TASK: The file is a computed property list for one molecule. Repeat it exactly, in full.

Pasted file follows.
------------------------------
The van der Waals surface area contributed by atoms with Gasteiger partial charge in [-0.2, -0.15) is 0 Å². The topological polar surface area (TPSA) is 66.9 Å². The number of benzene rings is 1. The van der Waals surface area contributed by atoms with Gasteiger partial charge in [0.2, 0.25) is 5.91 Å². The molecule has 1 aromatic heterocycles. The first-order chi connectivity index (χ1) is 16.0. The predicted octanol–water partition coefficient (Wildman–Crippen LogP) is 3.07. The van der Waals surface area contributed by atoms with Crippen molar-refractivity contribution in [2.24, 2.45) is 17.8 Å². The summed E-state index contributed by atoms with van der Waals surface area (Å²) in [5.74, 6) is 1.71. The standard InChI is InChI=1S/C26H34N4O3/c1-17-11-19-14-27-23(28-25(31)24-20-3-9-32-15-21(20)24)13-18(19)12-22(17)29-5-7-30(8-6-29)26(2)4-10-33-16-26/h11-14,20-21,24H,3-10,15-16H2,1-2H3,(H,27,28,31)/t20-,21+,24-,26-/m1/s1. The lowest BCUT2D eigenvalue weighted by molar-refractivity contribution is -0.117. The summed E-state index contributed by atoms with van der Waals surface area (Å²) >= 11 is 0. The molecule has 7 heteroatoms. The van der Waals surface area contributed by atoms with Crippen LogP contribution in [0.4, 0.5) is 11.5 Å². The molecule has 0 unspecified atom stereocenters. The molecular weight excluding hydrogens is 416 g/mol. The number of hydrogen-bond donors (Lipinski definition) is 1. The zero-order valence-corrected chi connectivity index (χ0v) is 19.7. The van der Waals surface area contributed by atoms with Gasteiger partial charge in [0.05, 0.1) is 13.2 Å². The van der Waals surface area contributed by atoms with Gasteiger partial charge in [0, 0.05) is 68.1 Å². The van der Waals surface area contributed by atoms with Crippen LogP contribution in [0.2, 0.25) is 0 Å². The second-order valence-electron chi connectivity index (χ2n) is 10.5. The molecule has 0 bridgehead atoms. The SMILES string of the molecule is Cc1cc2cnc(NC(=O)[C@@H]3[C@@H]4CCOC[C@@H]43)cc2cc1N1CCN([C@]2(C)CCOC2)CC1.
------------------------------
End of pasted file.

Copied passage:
The van der Waals surface area contributed by atoms with Gasteiger partial charge in [-0.2, -0.15) is 0 Å². The topological polar surface area (TPSA) is 66.9 Å². The number of benzene rings is 1. The van der Waals surface area contributed by atoms with Gasteiger partial charge in [0.2, 0.25) is 5.91 Å². The molecule has 1 aromatic heterocycles. The first-order chi connectivity index (χ1) is 16.0. The predicted octanol–water partition coefficient (Wildman–Crippen LogP) is 3.07. The van der Waals surface area contributed by atoms with Crippen molar-refractivity contribution in [2.24, 2.45) is 17.8 Å². The summed E-state index contributed by atoms with van der Waals surface area (Å²) in [5.74, 6) is 1.71. The standard InChI is InChI=1S/C26H34N4O3/c1-17-11-19-14-27-23(28-25(31)24-20-3-9-32-15-21(20)24)13-18(19)12-22(17)29-5-7-30(8-6-29)26(2)4-10-33-16-26/h11-14,20-21,24H,3-10,15-16H2,1-2H3,(H,27,28,31)/t20-,21+,24-,26-/m1/s1. The lowest BCUT2D eigenvalue weighted by molar-refractivity contribution is -0.117. The summed E-state index contributed by atoms with van der Waals surface area (Å²) >= 11 is 0. The molecule has 7 heteroatoms. The van der Waals surface area contributed by atoms with Crippen LogP contribution in [0.4, 0.5) is 11.5 Å². The molecule has 0 unspecified atom stereocenters. The molecular weight excluding hydrogens is 416 g/mol. The number of hydrogen-bond donors (Lipinski definition) is 1. The zero-order valence-corrected chi connectivity index (χ0v) is 19.7. The van der Waals surface area contributed by atoms with Gasteiger partial charge in [0.05, 0.1) is 13.2 Å². The van der Waals surface area contributed by atoms with Gasteiger partial charge in [0, 0.05) is 68.1 Å². The van der Waals surface area contributed by atoms with Crippen LogP contribution in [0.2, 0.25) is 0 Å². The second-order valence-electron chi connectivity index (χ2n) is 10.5. The molecule has 0 bridgehead atoms. The SMILES string of the molecule is Cc1cc2cnc(NC(=O)[C@@H]3[C@@H]4CCOC[C@@H]43)cc2cc1N1CCN([C@]2(C)CCOC2)CC1.